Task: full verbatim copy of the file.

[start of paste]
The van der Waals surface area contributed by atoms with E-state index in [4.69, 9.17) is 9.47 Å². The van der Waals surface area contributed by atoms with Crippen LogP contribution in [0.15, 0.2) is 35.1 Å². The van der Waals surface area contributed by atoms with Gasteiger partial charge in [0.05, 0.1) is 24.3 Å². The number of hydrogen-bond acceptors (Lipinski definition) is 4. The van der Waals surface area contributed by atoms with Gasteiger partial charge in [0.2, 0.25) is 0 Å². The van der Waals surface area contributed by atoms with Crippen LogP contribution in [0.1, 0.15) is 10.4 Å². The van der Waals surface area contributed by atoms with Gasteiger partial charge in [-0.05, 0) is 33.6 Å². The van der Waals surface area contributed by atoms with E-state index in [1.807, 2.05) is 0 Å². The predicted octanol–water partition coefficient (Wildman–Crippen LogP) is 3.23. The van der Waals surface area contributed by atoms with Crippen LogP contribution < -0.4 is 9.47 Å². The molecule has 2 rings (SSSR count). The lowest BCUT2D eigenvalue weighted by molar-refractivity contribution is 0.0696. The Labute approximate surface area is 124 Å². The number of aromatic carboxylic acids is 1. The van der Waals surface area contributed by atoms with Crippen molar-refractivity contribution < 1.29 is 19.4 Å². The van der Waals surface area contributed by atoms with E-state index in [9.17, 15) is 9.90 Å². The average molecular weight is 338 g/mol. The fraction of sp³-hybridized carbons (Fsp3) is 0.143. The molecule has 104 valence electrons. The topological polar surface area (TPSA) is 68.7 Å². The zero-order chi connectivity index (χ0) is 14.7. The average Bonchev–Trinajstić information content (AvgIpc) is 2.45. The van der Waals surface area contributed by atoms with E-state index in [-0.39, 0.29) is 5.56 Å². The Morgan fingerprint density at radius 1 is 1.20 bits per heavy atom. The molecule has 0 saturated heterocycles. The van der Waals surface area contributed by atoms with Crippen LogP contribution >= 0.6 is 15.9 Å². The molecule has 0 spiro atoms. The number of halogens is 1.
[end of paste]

The van der Waals surface area contributed by atoms with E-state index in [4.69, 9.17) is 9.47 Å². The van der Waals surface area contributed by atoms with Crippen LogP contribution in [0.15, 0.2) is 35.1 Å². The van der Waals surface area contributed by atoms with Gasteiger partial charge in [0.05, 0.1) is 24.3 Å². The number of hydrogen-bond acceptors (Lipinski definition) is 4. The van der Waals surface area contributed by atoms with Gasteiger partial charge in [0.2, 0.25) is 0 Å². The van der Waals surface area contributed by atoms with Crippen LogP contribution in [0.1, 0.15) is 10.4 Å². The van der Waals surface area contributed by atoms with Gasteiger partial charge in [-0.05, 0) is 33.6 Å². The van der Waals surface area contributed by atoms with E-state index in [1.807, 2.05) is 0 Å². The predicted octanol–water partition coefficient (Wildman–Crippen LogP) is 3.23. The van der Waals surface area contributed by atoms with Crippen LogP contribution < -0.4 is 9.47 Å². The molecule has 2 rings (SSSR count). The lowest BCUT2D eigenvalue weighted by molar-refractivity contribution is 0.0696. The Labute approximate surface area is 124 Å². The number of aromatic carboxylic acids is 1. The van der Waals surface area contributed by atoms with Crippen molar-refractivity contribution < 1.29 is 19.4 Å². The van der Waals surface area contributed by atoms with E-state index in [9.17, 15) is 9.90 Å². The average molecular weight is 338 g/mol. The fraction of sp³-hybridized carbons (Fsp3) is 0.143. The molecule has 104 valence electrons. The topological polar surface area (TPSA) is 68.7 Å². The zero-order chi connectivity index (χ0) is 14.7. The average Bonchev–Trinajstić information content (AvgIpc) is 2.45. The van der Waals surface area contributed by atoms with E-state index in [-0.39, 0.29) is 5.56 Å². The Morgan fingerprint density at radius 1 is 1.20 bits per heavy atom. The molecule has 0 saturated heterocycles. The van der Waals surface area contributed by atoms with Crippen LogP contribution >= 0.6 is 15.9 Å². The molecule has 0 spiro atoms. The number of halogens is 1.